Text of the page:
“How About Now?”: Drake and Temporality

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“Thought you had it all figured out back then girl, but how ’bout now?” asks Drake on How About Now, a track from his If You’re Reading This It’s Too Late mixtape, which leaked in October 2014. “‘Cause I’m up right now,” he swipes. “And you suck right now.”

These three bars tell us everything we have needed to know about Drake as an artist, and as a concept, over the course of the last year. Isolated, they speak to his personal idiosyncrasies (from which he has built a brand) and touch upon his broader lyrical concerns. In particular, they expose his current temporal standing. On each of these lines, for example, Drake uses the word ‘now’, revealing his most major preoccupation; that is, the present moment. On the first line he references the past – ‘back then’ – gesturing towards what I would deem his romantic fascination with what has gone before. But, with all this talk of the present and the past, Drake leaves no space for the future.

This ignorance of the future in How About Now, I would suggest, is symptomatic of Drake’s current relationship to the future in general, both in terms of his catalogue of work, and when we consider his specific position in popular culture. For this reason, I want to argue that as a cultural concept, Drake cannot be conceived of as existing in the future – he is too entirely owned by the present moment, too nostalgic for the past, and too slow to conceptualise his own future, at least in his public output. The outward persona of Drake, then, usually struggles to assert itself past the moment in which it exists, both for its audience and, I would suggest, for itself: if Drake cannot place himself in the future, then neither, as those who consume him, can we. In order to illustrate this position, I will provide closer analyses of Drake’s relationships with the three prongs of linear temporality (that is, past, present and future) and work through some examples which highlight what I see as his very particular handling of time.

It is important to note that Drake’s attitude to the future has not always been this way. This can be observed even on a very superficial level, through a look at his recorded output, and the titles he has given each of his pieces of work. Drake’s back catalogue can be divided into two significant sections: those albums and mixtapes released between 2006 and 2012 (a time-frame which I will call Drake’s “Ascendent” period), and those released between 2013 and the present day (the “Risen” period). During the “Ascendent” period, Drake released two albums, 2010’s Thank Me Later and Take Care in 2012, as well as three mixtapes (Room for Improvement (2006), Comeback Season (2007), So Far Gone (2010)). In the “Risen” period, he has so far released one album, Nothing Was The Same, in 2013, and two mixtapes – If You’re Reading This It’s Too Late (2015) and What A Time To Be Alive (2015), the latter in collaboration, ironically enough, with the rapper Future.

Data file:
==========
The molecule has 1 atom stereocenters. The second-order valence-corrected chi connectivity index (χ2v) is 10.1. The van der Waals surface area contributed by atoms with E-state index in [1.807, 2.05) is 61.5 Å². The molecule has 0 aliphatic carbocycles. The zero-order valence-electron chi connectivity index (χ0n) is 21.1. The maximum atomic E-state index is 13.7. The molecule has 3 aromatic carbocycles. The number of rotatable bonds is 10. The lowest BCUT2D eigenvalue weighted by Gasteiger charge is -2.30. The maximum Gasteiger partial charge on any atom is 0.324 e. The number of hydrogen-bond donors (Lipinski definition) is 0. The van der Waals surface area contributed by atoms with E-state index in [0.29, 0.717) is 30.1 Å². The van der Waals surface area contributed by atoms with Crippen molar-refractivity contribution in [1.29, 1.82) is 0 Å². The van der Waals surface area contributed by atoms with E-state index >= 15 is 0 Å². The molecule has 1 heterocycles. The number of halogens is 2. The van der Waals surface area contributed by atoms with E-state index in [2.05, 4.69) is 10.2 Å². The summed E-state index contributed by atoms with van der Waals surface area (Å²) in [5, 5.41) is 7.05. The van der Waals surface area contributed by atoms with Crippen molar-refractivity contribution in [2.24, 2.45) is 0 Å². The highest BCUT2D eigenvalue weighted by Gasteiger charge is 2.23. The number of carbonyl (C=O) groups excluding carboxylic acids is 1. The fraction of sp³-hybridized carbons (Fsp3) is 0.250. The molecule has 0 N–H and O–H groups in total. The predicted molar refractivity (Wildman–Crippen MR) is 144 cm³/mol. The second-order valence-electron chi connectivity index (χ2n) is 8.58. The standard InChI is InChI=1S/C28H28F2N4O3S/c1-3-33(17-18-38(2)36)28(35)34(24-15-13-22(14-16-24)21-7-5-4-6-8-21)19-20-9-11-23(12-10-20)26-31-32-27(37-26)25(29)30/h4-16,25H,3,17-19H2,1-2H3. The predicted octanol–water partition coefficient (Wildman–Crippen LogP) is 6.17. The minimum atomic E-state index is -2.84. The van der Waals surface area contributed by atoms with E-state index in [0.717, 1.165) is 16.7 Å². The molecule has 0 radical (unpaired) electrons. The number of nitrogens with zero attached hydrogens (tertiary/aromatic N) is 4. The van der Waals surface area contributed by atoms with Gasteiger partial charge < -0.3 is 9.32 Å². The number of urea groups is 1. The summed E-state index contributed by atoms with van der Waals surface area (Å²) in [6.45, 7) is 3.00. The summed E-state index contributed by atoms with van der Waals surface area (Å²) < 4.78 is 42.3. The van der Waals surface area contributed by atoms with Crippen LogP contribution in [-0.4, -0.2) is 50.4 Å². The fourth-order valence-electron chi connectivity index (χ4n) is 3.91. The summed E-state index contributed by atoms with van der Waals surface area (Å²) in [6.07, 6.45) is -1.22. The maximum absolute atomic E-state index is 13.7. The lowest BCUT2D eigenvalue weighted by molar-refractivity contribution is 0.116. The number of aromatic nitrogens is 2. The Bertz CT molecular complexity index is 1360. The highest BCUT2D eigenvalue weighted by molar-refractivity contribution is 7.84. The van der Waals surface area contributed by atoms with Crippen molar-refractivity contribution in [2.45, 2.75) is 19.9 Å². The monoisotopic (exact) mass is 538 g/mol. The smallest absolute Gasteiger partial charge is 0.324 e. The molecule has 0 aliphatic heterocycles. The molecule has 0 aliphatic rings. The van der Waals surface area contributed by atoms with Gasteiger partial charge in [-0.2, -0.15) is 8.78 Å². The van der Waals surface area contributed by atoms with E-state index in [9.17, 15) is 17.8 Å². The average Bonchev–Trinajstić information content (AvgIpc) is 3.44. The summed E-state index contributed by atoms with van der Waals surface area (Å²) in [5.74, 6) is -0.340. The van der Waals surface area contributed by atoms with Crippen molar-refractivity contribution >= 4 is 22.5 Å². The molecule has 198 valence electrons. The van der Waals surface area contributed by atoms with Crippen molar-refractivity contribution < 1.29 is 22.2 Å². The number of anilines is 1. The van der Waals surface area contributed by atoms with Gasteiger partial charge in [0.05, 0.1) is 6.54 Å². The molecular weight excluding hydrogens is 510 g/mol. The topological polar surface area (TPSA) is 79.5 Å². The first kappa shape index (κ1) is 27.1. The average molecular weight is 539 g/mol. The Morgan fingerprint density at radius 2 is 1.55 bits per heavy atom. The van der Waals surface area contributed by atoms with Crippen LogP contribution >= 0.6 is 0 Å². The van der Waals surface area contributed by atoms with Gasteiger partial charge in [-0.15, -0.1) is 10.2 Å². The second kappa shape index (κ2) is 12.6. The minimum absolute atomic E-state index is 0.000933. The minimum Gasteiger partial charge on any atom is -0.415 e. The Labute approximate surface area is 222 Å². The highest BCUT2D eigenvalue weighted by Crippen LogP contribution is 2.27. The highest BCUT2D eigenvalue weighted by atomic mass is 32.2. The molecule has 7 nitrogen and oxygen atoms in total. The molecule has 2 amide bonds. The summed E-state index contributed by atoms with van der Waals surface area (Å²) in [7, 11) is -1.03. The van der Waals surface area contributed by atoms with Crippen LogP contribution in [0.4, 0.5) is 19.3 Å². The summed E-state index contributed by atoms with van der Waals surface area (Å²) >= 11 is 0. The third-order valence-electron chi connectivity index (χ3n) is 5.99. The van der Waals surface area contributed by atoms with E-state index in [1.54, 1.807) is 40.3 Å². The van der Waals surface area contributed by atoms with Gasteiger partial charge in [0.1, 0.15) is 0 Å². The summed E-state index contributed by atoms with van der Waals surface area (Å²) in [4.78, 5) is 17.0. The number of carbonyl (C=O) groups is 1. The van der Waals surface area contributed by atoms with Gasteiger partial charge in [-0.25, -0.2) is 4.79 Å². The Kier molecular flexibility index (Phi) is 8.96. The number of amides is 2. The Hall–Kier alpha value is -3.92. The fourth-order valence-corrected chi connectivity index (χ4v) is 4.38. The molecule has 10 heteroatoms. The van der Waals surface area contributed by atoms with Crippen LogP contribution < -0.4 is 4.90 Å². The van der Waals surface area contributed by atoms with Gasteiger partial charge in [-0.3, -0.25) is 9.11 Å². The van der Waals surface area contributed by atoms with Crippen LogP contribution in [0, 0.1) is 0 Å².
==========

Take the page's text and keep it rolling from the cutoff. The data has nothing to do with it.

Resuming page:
As we can see from the titles of the works released during these periods, there is a marked shift between attitudes to time in each. The “Ascendent” titles (that is, the titles of those works which were released whilst Drake was on his way to becoming the musician and public figure he currently exists as), have a general trend of reference to the future. The album titles imply especially extended timelines – there is the idea that Drake will be around “later” for us to thank him; that we ought to “take care” until he sees us next – 
whilst those given to the mixtapes also signal growth or development or change, all of which require a conceivable future at least at some point.

The “Risen” titles (that is, those given to works released since Drake has become so astronomically famous, and has developed a clearly identifiable brand), fairly obviously, seem temporally stagnant by comparison. “Nothing Was The Same” is a phrase in the past tense; “If You’re Reading This It’s Too Late” is concerned with present time, and, most tellingly of all, “What A Time To Be Alive” refers specifically to the present moment, Drake’s playground.